FTX loses financial services licence access in South Africa

South African cryptocurrency market maker Ovex has cancelled and removed FTX as a juristic representative, cutting off the international exchange’s access to its local Financial Service Provider (FSP) licence.

“FTX is now unlicensed to market its services in South Africa,” Ovex community manager Nick Bergonzoli told MyBroadband.

“People should avoid using FTX.”

FTX is a cryptocurrency exchange founded by Sam Bankman-Fried in 2019, which filed for Chapter 11 bankruptcy in the United States last week.

Bankman-Fried had built a reputation in the industry as a wunderkind with his wildly successful quantitive cryptocurrency trading firm Alameda Research.

However, his companies ran into a liquidity crunch thanks to a bank run on FTX and the collapse of its cryptocurrency token FTT.

The bank run was fuelled by speculation that FTX was insolvent and gained steam after a Coindesk article, published on 2 November, revealed that a substantial chunk of Alameda’s assets was FTT.

Based on the report, almost 40% of the assets on Alameda’s books was a token sister company FTX printed.

Alameda Research CEO Caroline Ellison tried to address concerns about Alameda’s balance sheet on Twitter, but effectively confirmed that — at best — 20% of their assets were FTT.

Cofounder and CEO of rival exchange Binance, Changpeng “CZ” Zhao, tweeted on 6 November that they would liquidate their whole stack of FTT — worth $585 million at the time.

This tanked the FTT price and kicked off the bank run on FTX in all earnest.

Changpeng Zhao “CZ”, Binance cofounder and CEO (left) and Sam Bankman-Fried “SBF”, FTX founder and CEO (right), shaking hands in happier times

On 8 November, the two titans shocked the market by announcing that FTX had Binance for a bailout.

Binance said it would buy FTX’s non-US exchange, provided it passed due diligence.

Within 24 hours, Binance announced it was backing out of the deal.

“As a result of corporate due diligence, as well as the latest news reports regarding mishandled customer funds and alleged US agency investigations, we have decided that we will not pursue the potential acquisition of FTX.com,” Binance said.

On 11 November, Bankman-Fried confirmed FTX had applied for Chapter 11 bankruptcy.

In the US, Chapter 11 is not necessarily a total liquidation and resembles South Africa’s business rescue proceedings.

According to the US government: “This chapter of the Bankruptcy Code generally provides for reorganization, usually involving a corporation or partnership. A chapter 11 debtor usually proposes a plan of reorganization to keep its business alive and pay creditors over time.”

How FTX is connected to South Africa

FTX and Alameda Research invested in cryptocurrency and blockchain businesses around the world, including several exchanges in South Africa.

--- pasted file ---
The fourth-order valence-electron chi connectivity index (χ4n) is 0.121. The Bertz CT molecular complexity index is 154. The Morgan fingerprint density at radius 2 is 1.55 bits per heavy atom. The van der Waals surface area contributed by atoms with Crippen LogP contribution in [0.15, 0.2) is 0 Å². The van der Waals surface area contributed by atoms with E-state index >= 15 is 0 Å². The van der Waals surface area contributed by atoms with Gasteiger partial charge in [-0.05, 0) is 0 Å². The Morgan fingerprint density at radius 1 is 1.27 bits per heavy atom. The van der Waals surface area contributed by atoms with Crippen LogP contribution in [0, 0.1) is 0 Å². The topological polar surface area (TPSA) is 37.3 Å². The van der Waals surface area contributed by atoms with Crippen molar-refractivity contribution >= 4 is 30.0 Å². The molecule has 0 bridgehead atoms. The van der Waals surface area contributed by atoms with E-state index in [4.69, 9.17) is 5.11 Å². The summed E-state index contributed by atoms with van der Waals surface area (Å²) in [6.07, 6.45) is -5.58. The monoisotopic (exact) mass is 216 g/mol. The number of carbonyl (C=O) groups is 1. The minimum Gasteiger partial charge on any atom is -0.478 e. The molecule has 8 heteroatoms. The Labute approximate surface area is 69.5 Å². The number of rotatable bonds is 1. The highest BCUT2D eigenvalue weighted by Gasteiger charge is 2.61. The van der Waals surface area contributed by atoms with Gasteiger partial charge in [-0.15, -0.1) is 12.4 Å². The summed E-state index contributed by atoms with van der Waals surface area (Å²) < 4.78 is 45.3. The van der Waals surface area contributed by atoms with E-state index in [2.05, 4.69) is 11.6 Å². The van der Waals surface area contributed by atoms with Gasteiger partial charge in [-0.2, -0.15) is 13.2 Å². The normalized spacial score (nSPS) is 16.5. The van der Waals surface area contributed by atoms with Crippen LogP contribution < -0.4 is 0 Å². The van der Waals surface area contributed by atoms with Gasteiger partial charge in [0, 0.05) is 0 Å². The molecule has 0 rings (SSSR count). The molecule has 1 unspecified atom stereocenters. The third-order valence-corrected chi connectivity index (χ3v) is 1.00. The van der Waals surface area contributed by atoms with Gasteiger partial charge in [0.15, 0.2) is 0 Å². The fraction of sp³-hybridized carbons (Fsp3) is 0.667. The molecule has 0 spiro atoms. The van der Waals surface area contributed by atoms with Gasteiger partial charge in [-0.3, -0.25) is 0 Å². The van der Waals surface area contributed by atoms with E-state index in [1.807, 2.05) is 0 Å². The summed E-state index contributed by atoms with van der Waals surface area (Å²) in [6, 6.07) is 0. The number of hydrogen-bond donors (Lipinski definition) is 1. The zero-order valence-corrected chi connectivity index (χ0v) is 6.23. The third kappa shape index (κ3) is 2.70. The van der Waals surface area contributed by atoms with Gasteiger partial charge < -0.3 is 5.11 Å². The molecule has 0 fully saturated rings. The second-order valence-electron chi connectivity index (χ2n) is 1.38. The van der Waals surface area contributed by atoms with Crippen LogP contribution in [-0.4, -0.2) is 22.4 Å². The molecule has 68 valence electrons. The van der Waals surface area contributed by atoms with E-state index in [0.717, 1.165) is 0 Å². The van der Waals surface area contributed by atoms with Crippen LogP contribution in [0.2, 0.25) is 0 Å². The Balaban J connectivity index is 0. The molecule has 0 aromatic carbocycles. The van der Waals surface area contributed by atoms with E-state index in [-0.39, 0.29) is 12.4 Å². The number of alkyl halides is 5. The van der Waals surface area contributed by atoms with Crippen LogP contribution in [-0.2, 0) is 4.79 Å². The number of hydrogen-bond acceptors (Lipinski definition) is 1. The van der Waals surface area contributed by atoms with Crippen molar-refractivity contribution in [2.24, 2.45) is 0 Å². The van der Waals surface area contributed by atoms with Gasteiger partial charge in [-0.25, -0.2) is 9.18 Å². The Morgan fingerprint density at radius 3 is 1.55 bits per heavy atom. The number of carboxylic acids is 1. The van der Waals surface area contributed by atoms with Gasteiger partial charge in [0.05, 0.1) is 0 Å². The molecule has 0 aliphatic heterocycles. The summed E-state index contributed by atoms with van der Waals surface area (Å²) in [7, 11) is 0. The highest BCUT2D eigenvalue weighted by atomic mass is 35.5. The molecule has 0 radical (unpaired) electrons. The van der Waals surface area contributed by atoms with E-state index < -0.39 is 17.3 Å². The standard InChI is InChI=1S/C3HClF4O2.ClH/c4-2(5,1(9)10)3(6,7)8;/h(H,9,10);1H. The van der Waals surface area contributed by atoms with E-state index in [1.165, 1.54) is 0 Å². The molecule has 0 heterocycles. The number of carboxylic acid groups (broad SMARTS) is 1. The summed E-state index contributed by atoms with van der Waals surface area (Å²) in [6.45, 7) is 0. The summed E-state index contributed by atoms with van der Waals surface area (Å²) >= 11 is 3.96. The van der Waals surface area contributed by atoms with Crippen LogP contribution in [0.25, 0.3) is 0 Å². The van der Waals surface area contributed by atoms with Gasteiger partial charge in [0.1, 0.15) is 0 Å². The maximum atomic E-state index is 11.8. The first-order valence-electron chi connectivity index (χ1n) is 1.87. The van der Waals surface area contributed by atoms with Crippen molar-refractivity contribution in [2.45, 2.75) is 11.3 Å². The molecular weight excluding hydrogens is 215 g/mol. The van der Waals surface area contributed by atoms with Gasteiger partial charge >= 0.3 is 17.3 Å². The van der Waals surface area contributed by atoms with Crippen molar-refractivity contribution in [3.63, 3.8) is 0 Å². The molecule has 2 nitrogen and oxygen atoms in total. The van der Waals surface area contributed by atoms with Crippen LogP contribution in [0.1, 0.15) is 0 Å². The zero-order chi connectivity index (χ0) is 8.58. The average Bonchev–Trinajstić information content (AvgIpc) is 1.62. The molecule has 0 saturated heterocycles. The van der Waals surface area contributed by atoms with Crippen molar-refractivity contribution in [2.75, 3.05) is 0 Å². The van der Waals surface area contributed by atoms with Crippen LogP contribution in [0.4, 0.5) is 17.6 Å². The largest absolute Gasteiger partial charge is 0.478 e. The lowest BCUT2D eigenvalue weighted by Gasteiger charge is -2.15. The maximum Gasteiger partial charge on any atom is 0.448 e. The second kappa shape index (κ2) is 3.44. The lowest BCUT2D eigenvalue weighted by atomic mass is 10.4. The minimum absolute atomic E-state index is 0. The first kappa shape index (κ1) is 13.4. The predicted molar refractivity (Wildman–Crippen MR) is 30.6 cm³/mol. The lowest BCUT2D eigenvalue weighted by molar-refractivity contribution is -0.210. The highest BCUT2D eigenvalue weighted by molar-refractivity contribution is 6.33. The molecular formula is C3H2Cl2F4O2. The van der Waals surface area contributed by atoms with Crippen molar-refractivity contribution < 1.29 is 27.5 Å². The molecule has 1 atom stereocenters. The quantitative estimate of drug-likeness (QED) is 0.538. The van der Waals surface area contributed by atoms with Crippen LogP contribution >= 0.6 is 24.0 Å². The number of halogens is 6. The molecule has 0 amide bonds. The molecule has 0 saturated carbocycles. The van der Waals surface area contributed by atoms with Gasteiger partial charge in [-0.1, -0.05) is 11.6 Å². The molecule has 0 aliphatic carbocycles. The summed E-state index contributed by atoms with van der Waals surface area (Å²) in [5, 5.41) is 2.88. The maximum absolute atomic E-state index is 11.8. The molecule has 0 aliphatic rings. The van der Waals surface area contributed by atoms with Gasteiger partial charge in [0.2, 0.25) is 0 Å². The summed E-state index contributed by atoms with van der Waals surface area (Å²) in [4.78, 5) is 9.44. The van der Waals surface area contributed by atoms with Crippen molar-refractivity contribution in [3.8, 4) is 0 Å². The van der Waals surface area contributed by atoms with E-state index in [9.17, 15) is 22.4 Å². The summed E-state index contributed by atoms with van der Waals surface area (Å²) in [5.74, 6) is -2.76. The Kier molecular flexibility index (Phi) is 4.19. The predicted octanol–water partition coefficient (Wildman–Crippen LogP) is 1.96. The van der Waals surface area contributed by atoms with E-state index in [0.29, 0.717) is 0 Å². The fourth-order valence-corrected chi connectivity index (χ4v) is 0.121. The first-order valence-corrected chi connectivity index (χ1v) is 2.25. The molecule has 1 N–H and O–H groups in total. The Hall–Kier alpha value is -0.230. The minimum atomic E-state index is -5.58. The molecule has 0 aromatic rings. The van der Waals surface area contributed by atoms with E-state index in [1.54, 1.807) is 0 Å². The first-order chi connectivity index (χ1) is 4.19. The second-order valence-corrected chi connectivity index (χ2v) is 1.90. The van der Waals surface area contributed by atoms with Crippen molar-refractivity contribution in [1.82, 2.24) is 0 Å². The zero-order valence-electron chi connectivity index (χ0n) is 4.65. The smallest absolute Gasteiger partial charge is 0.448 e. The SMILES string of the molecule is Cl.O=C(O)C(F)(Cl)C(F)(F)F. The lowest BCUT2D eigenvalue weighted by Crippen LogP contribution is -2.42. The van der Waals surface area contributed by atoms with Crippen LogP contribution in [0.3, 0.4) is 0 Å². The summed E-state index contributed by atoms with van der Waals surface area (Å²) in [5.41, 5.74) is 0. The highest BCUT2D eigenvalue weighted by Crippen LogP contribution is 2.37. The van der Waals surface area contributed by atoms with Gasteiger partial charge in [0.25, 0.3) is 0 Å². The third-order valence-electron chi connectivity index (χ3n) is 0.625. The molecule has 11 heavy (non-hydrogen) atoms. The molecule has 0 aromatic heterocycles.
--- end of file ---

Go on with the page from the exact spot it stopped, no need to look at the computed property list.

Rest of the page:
These include VALR, the largest exchange headquartered in Africa, and Ovex, a market maker that reports trading volumes of over $500 million (R8.6 billion) per month.

VALR raised $50 million (R863 million) in a Series B funding round led by Pantera Capital, with help from Alameda Research, Cadenza, Coinbase Ventures, and Avon Ventures.

VALR founder and CEO Farzam Ehsani has assured that this is not a risk and that they have no exposure to FTX or FTT.

“If you own Apple shares, and then you die, it doesn’t affect Apple. Same story for VALR,” Ehsani stated.

Farzam Ehsani, VALR co-founder and CEO

FTX bought a stake in Ovex in April 2021.

Ovex CEO Jonathan Ovadia told MyBroadband last week that FTX owns a minority stake of around 8% and that they are in discussions to buy the equity back.

He also assured that they have no exposure to FTT, and moved any operations they had on the exchange off by 7 November.

Ovex said on Wednesday, 16 November, that it terminated its relationship with FTX in the lead-up to the bankruptcy proceedings.

“FTX’s authority to market and make available its offshore derivatives products in South Africa was withdrawn, effective 9 November 2022,” stated Ovex.

“FTX’s marketing activities in South Africa had in the past been regularised through its appointment as juristic representative of Ovex Fsp (Pty) Ltd, FSP no. 50776.”

Jonathan Ovadia, Ovex CEO.

Ovex had granted FTX the ability to offer its margin trading products using its FSP licence after the Finance Sector Conduct Authority (FSCA) cracked down on several large exchanges in 2021.

These included Binance, FTX, and ByBit — all large exchanges by trading volume.

Binance cut off margin trading in South Africa on 8 October 2021, only relaunching in September 2022 through a partnership with Fivewest OTC Desk.

With Ovex’s help, FTX was able to continue offering its margin trading services to South African users.

This authority has now been withdrawn.

“The public is cautioned from doing further business with FTX, as FTX is not permitted to market its offshore derivatives products in South Africa, at this time,” said Ovex.

Now read: Police interview FTX founder as R11 billion mysteriously leaves crypto exchange

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FTX loses financial services licence access in South Africa